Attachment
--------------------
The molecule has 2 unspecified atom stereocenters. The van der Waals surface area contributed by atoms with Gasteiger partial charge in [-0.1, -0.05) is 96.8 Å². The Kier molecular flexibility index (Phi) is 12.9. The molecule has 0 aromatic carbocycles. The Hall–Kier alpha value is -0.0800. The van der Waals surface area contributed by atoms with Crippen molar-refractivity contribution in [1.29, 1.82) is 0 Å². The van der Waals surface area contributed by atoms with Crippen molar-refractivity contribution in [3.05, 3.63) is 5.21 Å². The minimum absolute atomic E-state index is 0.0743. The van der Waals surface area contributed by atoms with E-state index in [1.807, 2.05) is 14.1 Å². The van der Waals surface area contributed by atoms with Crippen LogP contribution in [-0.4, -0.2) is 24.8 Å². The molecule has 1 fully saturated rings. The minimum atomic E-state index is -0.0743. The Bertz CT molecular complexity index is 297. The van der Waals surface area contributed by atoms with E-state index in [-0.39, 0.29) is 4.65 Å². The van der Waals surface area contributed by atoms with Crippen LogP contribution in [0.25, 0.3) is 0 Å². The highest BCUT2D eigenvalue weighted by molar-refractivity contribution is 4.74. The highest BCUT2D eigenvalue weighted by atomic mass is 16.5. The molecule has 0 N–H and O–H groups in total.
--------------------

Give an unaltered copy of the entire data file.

The molecule has 2 unspecified atom stereocenters. The van der Waals surface area contributed by atoms with Gasteiger partial charge in [-0.1, -0.05) is 96.8 Å². The Kier molecular flexibility index (Phi) is 12.9. The molecule has 0 aromatic carbocycles. The Hall–Kier alpha value is -0.0800. The van der Waals surface area contributed by atoms with Crippen molar-refractivity contribution in [1.29, 1.82) is 0 Å². The van der Waals surface area contributed by atoms with Crippen molar-refractivity contribution in [3.05, 3.63) is 5.21 Å². The minimum absolute atomic E-state index is 0.0743. The van der Waals surface area contributed by atoms with E-state index in [1.807, 2.05) is 14.1 Å². The van der Waals surface area contributed by atoms with Crippen LogP contribution in [-0.4, -0.2) is 24.8 Å². The molecule has 1 fully saturated rings. The minimum atomic E-state index is -0.0743. The Bertz CT molecular complexity index is 297. The van der Waals surface area contributed by atoms with E-state index in [-0.39, 0.29) is 4.65 Å². The van der Waals surface area contributed by atoms with Crippen LogP contribution in [0.25, 0.3) is 0 Å². The highest BCUT2D eigenvalue weighted by molar-refractivity contribution is 4.74. The highest BCUT2D eigenvalue weighted by atomic mass is 16.5. The molecule has 0 N–H and O–H groups in total.